9. Capacitor is Swollen

To check if the capacitor is swollen, you will fist need to locate and visually inspect it. This will be out of the comfort zone for many homeowners and if you are one of them it is best to call an HVAC technician to check and test the capacitor for you, and replace it if it’s bad.

To do this safely, start by turning off power to the unit at the breaker box on the wall near the condenser unit, or inside the house. Turn off the thermostat as well.

Now use a screwdriver to remove the cover panel on the side of the condenser unit. With the cover out, you can now see the capacitor which will be a cylindrical or sometimes oval component with wires connected at the top.

Is the top of the capacitor swollen/bulging? If it is, the capacitor is bad. Capacitors are filled with a dielectric fluid to prevent overheating but if the capacitor is bad the fluid will expand causing the top of the capacitor to mushroom.

10. Capacitor is Leaking Out a Fluid

Sometimes a bad capacitor will start to leak out the dielectric fluid. Expansion of the fluid (usually due to overheating) can cause the capacitor to rupture and the fluid will leak out.

Remember that a bad capacitor can still look good (not swollen and without any fluid leaking out). That is why you need to test it to be sure.

11. Low Capacitance

Capacitance is the amount of charge that a capacitor can hold. When a capacitor goes bad, their capacitance reduces drastically. It just can’t store enough charge. The only wat to find that out though is by testing the capacitor using a multimeter.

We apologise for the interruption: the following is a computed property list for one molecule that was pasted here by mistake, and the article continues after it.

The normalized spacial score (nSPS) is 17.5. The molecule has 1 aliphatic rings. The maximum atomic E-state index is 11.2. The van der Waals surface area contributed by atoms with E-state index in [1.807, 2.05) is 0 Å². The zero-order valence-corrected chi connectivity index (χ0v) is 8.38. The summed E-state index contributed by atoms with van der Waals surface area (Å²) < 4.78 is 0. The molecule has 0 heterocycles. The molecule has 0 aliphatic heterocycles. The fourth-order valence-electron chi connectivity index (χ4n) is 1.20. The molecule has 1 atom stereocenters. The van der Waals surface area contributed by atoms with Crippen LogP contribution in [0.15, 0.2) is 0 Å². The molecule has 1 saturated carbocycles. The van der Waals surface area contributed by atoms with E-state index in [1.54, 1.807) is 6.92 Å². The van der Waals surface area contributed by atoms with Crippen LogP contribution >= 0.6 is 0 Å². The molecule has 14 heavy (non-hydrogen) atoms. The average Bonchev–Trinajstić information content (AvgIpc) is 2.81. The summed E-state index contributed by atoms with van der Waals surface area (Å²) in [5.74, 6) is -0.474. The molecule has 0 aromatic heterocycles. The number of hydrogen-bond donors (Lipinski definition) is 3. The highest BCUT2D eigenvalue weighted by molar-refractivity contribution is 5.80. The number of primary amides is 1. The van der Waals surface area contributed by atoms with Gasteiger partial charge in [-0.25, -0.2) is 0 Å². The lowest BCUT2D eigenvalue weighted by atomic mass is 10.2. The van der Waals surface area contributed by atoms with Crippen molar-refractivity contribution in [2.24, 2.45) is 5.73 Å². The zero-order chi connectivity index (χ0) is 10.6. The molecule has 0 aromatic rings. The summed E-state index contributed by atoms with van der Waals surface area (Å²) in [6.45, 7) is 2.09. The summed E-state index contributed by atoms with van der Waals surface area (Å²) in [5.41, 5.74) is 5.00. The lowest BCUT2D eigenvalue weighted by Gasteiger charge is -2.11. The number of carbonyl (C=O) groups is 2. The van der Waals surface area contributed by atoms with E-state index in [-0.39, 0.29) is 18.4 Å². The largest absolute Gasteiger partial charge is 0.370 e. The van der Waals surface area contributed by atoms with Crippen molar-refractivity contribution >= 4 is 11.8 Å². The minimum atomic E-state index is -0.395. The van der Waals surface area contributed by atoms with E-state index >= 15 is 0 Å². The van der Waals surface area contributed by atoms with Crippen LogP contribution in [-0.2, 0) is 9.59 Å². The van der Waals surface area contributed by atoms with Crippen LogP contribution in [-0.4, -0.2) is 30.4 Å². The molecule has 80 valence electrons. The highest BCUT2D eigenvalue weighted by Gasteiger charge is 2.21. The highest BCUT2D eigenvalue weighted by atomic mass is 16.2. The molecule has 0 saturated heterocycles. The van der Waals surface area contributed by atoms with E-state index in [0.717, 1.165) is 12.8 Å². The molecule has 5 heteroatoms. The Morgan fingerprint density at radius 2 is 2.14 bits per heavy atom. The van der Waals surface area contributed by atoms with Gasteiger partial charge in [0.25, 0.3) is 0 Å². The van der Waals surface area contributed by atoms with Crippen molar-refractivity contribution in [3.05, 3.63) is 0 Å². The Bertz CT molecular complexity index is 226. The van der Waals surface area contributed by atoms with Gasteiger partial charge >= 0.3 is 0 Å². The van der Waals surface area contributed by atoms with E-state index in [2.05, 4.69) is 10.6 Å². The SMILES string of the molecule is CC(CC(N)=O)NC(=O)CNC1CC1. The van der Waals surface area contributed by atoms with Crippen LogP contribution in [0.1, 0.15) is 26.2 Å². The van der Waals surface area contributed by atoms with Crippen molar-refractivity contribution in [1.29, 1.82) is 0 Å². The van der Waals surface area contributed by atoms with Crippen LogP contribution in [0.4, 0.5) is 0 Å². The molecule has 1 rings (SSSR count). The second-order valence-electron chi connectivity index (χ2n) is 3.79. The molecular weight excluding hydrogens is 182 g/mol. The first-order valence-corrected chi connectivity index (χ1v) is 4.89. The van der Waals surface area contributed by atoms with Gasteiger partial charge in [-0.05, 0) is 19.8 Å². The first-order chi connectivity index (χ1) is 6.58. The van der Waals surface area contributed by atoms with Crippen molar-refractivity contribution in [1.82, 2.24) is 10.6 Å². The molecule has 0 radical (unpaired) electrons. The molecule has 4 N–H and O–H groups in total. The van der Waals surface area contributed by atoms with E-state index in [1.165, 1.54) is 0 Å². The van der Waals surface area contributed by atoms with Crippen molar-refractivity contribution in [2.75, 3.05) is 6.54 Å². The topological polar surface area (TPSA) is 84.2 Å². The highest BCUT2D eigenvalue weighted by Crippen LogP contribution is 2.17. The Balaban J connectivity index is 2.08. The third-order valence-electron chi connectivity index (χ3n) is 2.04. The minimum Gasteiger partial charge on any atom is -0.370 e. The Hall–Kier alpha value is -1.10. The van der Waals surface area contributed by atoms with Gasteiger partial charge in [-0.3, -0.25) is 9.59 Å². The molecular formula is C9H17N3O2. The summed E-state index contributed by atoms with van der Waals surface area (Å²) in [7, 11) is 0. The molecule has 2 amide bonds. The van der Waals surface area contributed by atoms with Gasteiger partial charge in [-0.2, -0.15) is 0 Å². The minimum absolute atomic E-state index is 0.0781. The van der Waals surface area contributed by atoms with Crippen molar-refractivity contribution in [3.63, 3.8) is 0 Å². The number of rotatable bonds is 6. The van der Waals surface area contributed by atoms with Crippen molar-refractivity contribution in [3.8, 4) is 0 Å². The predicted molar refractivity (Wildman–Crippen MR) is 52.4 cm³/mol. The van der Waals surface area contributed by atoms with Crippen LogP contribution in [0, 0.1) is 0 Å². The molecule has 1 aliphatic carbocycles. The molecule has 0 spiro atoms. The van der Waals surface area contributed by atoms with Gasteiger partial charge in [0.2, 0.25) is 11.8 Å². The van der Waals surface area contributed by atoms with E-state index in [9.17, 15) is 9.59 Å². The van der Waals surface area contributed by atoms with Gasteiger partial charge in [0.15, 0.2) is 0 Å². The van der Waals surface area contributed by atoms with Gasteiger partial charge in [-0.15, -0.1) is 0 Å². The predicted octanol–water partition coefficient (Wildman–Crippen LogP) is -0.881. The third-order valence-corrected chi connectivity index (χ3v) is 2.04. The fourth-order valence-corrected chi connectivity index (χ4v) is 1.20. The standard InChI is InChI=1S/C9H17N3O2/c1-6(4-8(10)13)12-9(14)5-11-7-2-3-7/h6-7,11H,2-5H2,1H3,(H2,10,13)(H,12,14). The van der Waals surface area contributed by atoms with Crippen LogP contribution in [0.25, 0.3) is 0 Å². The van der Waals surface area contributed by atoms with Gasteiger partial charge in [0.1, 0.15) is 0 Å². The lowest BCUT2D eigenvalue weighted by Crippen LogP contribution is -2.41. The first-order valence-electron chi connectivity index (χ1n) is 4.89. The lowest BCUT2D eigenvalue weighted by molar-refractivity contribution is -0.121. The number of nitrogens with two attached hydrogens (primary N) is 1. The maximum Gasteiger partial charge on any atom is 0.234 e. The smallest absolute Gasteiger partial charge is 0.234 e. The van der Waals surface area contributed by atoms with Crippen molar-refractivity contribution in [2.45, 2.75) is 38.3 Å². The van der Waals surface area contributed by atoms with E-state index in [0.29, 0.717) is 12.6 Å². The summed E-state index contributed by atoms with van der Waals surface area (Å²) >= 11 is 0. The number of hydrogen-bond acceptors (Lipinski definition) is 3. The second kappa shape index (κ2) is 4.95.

Here are the steps to follow when testing an AC capacitor:

  • Discharge the capacitor. To make the capacitor safe to handle, remove any charge it could still be having by discharging it. To discharge a single capacitor (has 2 terminals), use a screwdriver with an insulated handle to short the 2 terminals.
  • To discharge a dual capacitor (has 3 terminals), short the common and HERM terminals and then common and FAN terminals using the screwdriver as well. For a detailed guide on how to discharge an AC capacitor check out this post.
  • Set you multimeter to measure capacitance (MFD).
  • To test a single capacitor, place the 2 multimeter probes on the 2 terminals. Note down the capacitance reading.
  • To test a dual capacitor, first place the probes on common and HERM terminals and note the readings and then common and FAN and note down the readings as well.

Compare you capacitance reading with what is written on the capacitor. If the readings are not between the given range of microfarads (usually between plus/minus 5 and 6 percent of the rating), the capacitor is bad.

Even if only one side of a dual capacitor is bad, the capacitor will still need to be replaced.

What Do You Do if the AC Capacitor is Bad?

Needless to say, a bad AC capacitor will need to be replaced with a good one. Here are the steps to follow:

  • Buy another capacitor of the same rating (capacitance and voltage) as the bad one. This is critical. It is also good to buy a high quality capacitor so that it can serve you for long.
  • Before removing the old capacitor, take your time to note which wire is connected to what terminal. That is how you will connect them to the new capacitor. You can mark them or better still take a picture with your phone.
  • Disconnect the wires and undo the strap holding the capacitor in place.
  • Connect the wires to the new capacitor and also strap it in place.
  • Put back the cover panel.
  • Turn on power to the unit and turn the thermostat on as well

And simply that is how to tell if you have a bad AC capacitor as well as what to do if the capacitor is bad indeed.